Well, your horse is naked, I don't know about you.
I loved your post. You are so forthright about what you know and want to know. Refreshing to hear such an open mind.
I love Sylvia Loch!! Love her, love her. She is one of the few people who talks about the seat being more than the two seatbones. She harkens back to the old masters and I just love that. (have you ever seen a video of Nuno Oliviera riding? Goggle that. There aren't many in exhistance as he died a good while back but his seat is the most beautiful I have ever seen. )
Have you looked into a treeless saddle for you horse? Since she is so round that a treed saddle will slide anytway, would a treeless work? The Ansur saddle is a good one for work in dressage as it puts you in a very upright, aligned position. If you are really balanced on your horse, then the saddle will be unlikely to slide anyway (tho no guarantee).

As for warming up; It is harder for your horse to round up under you in a sitting trot if she is not well warmed up. Since warnming her up the traditional way , lots of forward trotting in a light or posting seat and her stretching down , is not so easy for you, you may want to warm up at the walk only. You can do a forward , swinging walk with her stretching and reaching down/out for a good 10 to 15 minutes before you go into trot.
Be sure that you don't just go mindlessly around the arena, stuck to the wall. YOu would want to do circles and figure 8, back up, stop-walk-stop transitions, shoulder-in and "freewalk". All can be done at the walk.

The only thing I can see as a bit of a hold back is that if you aren't comfortable with your horse really trotting out when you are on bareback, then that could be a little limiting , as you want to really encourage a "forward" mentality in a dressage horse.

I admire your seat, I used to ride bareback some, but am just too fearful of coming off to do it much now. (I am 52, so I guess that isn't so unusual)
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post #5 of 9 Old 11-05-2010, 04:00 PM
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Oh, I forgot to post something regarding "posting". One does not post off the knee. One posts off the whole thigh, with weight into the ball of the foot and a trajectory of weight (thought, too) back into the heel. If you don't have stirrups, you must post off of your thight and use a more forward/backward movement.
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post #6 of 9 Old 11-05-2010, 05:53 PM
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Question #1: this is a good book that I'm reading right? I just looked it up. Judging by the table of contents, it covers good stuff! Also the reviews are pretty good. You may want to supplement it with other good dressage books as well.

Question #2: is dressage possible without a saddle? Absolutely. Also, if you need a cheap saddle, you could try looking into wintecs. They're fairly cheap, and have adjustable gullets, so you can make them pretty wide. Also, Dover carries special saddle pads to help prevent slipping. And yes, you can have a light seat without stirrups ( you should never be using the stirrups too much anyway). You can get a lighter seat by engaging more of your muscles, and just kind of thinking about it.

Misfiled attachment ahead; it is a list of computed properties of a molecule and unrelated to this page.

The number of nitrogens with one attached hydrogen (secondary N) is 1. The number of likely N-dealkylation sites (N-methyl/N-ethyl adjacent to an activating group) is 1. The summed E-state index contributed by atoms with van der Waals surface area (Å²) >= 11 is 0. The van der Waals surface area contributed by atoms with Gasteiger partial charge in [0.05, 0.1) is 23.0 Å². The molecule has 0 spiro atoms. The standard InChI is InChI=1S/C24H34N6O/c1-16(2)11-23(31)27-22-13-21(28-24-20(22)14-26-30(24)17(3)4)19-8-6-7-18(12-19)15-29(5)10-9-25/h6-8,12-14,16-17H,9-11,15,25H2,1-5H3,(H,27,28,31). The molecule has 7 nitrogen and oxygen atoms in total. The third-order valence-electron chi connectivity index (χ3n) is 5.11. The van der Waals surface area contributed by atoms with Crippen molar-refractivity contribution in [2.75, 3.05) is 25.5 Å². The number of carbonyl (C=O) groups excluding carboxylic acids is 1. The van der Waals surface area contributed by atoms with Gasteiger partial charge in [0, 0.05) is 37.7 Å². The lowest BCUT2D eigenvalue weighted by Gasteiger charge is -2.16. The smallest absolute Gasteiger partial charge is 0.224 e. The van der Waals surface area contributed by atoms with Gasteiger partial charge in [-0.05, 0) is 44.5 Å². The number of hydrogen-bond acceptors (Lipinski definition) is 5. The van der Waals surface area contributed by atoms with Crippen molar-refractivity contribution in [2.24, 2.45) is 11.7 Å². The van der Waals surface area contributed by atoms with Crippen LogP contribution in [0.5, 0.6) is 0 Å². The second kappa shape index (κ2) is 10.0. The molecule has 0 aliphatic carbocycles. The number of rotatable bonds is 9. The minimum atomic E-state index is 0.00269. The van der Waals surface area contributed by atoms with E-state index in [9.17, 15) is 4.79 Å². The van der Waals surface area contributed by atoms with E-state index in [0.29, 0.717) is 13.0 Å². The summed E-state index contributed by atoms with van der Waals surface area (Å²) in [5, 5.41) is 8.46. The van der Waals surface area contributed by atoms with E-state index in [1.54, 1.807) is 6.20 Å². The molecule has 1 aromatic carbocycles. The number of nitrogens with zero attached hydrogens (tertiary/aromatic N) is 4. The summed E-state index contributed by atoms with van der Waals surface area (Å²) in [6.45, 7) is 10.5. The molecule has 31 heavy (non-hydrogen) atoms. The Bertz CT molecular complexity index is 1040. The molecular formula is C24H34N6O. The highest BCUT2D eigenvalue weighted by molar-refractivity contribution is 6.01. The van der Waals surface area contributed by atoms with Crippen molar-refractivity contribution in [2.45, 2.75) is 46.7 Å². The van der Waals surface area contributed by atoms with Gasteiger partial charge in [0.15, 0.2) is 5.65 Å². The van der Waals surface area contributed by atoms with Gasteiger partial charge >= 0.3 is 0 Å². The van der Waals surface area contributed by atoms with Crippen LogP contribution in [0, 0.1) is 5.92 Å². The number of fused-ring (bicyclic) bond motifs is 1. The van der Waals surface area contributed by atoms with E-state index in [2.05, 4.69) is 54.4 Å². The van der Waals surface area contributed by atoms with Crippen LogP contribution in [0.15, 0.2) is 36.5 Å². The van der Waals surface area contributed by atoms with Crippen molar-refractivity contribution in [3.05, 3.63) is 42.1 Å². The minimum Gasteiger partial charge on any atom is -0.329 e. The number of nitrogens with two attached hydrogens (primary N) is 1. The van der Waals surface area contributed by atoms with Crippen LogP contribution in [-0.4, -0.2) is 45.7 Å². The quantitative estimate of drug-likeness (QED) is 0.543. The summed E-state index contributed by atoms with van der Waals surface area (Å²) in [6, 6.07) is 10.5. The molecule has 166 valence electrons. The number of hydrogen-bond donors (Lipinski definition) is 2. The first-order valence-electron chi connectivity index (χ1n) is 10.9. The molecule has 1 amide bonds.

Question #3:
To post you roll in with your knees right? Don't roll in your knees when you post. You can post bareback without too much effort. When you're on the "up" part of the post, think of posting FORWARD instead of posting UP, and let the horse's thrust help you get there.

I hope this helped! If you need anything explained in more detail, let me know!
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post #7 of 9 Old 11-07-2010, 01:48 PM
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Dressage isn't really about tack, but the tack that's used is because it makes dressage riding/training easier. I had a roly-poly QH that I started in a jumping saddle. After a year or so, the fat under the saddle melted away, and the saddle fit better.
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post #8 of 9 Old 11-07-2010, 04:16 PM Thread Starter
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I was away from my computer for a few days but I'm really glad to come back to so many answers! I read every one and I really appreciate everyone's help. I am so relieved to hear that I don't really need a saddle; also to confirm that you do not post with your knees!

I will definitely be looking up all of the people, videos, and saddles that you have all recommended. Thank you for suggesting them! Sometimes I get in a dead end with resources so these will be very helpful!

As far as the saddle slipping goes, it's just that my horse isn't shaped in a way that would hold a saddle in place. She has small withers and broad shoulders. Unfortunately, all of the cheep saddles are made for horses with withers!
The saddle I was using before had a wide tree but it just wasn't working. It moved from side to side independent of whether I was balanced or not.
Haha, oh well, bareback is fun too. I keep telling myself "you're just going to be a better rider than the people who have good saddles!"
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post #9 of 9 Old 11-08-2010, 02:56 PM Thread Starter
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Oh wow, I cannot believe this. I may very well be getting a saddle that can fit my horse! I never expected anything like this to ever happen.

I made a new thread about it, but I thought that those of you who had already helped me might be interested Alliance VICTOIRE by Lynn Palm